It sounds like your grandfather was an awesome person. It is great to know the stories behind these coins, and the reason they were so lovingly left.

      I think it is interesting that something that is so common (leaving pennies on headstones) can mean so many different things to so many people. Thank you for sharing the story of your grandfathers pennies.

      Jenn

  5. Rick says:

    I done goofed earlier than… One of my “old” friends mother’s passed away a couple years back, and if the Military tradition is true, I should’ve put either a penny, a quarter, or both on her gravestone – rather than a nickel… I wasn’t even a thought in my parent’s eyes when this sweet lady was in the service…

  6. Jeanne says:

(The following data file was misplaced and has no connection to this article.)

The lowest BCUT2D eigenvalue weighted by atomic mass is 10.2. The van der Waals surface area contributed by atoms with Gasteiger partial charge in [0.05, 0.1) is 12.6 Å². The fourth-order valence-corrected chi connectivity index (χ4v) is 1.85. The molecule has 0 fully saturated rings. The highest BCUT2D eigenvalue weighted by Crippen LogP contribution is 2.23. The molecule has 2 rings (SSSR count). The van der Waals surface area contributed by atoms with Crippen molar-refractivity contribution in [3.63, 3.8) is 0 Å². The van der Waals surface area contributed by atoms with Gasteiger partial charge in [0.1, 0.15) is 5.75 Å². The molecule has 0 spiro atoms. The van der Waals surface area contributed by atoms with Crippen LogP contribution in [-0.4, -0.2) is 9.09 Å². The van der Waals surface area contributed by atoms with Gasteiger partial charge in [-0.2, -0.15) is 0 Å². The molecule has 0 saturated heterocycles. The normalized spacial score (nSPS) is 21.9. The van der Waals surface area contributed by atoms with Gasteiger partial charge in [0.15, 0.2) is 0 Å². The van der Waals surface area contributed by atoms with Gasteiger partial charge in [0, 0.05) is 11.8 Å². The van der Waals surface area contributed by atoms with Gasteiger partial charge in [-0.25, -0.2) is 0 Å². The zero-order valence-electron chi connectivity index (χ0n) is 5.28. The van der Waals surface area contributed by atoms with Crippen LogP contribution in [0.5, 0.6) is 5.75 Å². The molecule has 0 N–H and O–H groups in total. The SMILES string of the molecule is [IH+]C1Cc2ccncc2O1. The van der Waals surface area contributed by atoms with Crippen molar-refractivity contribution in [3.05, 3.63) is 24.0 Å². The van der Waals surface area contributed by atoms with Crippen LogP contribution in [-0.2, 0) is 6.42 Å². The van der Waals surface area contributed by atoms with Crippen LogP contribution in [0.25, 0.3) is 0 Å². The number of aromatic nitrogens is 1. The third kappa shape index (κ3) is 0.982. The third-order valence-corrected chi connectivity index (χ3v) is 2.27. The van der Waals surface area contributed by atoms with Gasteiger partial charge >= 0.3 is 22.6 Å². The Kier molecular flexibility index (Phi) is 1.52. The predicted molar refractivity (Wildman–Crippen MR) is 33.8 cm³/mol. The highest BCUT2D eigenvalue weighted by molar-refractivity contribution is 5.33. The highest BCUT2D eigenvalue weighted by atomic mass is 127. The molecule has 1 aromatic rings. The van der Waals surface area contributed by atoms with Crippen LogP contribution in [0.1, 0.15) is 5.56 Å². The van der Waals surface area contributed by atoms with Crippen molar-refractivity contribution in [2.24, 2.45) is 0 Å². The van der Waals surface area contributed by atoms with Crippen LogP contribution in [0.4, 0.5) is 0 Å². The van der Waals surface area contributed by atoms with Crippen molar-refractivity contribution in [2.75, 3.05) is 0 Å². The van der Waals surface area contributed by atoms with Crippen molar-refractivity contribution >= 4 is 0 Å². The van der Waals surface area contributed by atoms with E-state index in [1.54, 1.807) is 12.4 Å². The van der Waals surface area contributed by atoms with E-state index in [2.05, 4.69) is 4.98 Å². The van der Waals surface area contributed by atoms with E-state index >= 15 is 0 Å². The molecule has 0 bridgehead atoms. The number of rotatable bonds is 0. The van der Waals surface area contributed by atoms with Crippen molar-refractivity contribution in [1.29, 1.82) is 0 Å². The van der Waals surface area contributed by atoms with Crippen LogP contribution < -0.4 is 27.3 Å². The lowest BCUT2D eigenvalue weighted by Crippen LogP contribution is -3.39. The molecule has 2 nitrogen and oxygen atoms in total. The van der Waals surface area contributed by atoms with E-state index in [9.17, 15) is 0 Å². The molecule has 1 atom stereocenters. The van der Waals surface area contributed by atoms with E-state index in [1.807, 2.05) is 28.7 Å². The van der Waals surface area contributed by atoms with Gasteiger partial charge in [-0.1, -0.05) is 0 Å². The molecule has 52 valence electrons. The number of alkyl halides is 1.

I’ve been finding quarters on my husband’s gravesite pedestal. It is amazing to me that no one has disturbed them. I asked my son and grandson if they had put them there, they were curious also. I felt it had to be a special reason, now it’s even more special to us. Thank you.

  7. Suzanne says:

    I just stumbled on your website as I sit here now pulling weeds from around my moms head stone I’ve seen the coin thing for a few years and honestly never thought about it to much till I recently lost my mom and noticed from time to time someone would leave a penny ….. My question … What does it mean or do if any I notice when storms blow through sometimes the pennies get blown to the ground or gone away ? Makes me sad when that happens but really sad now that I know the meaning ! I truly feel blessed to have found your page and love the work your doing !! I to have always had interest in cemeteries ….and now I spend a lot of time in one . Thank you

  8. Markq says:

    Thank you very easy to understand and now I know there are pennies all over graves.

    :-)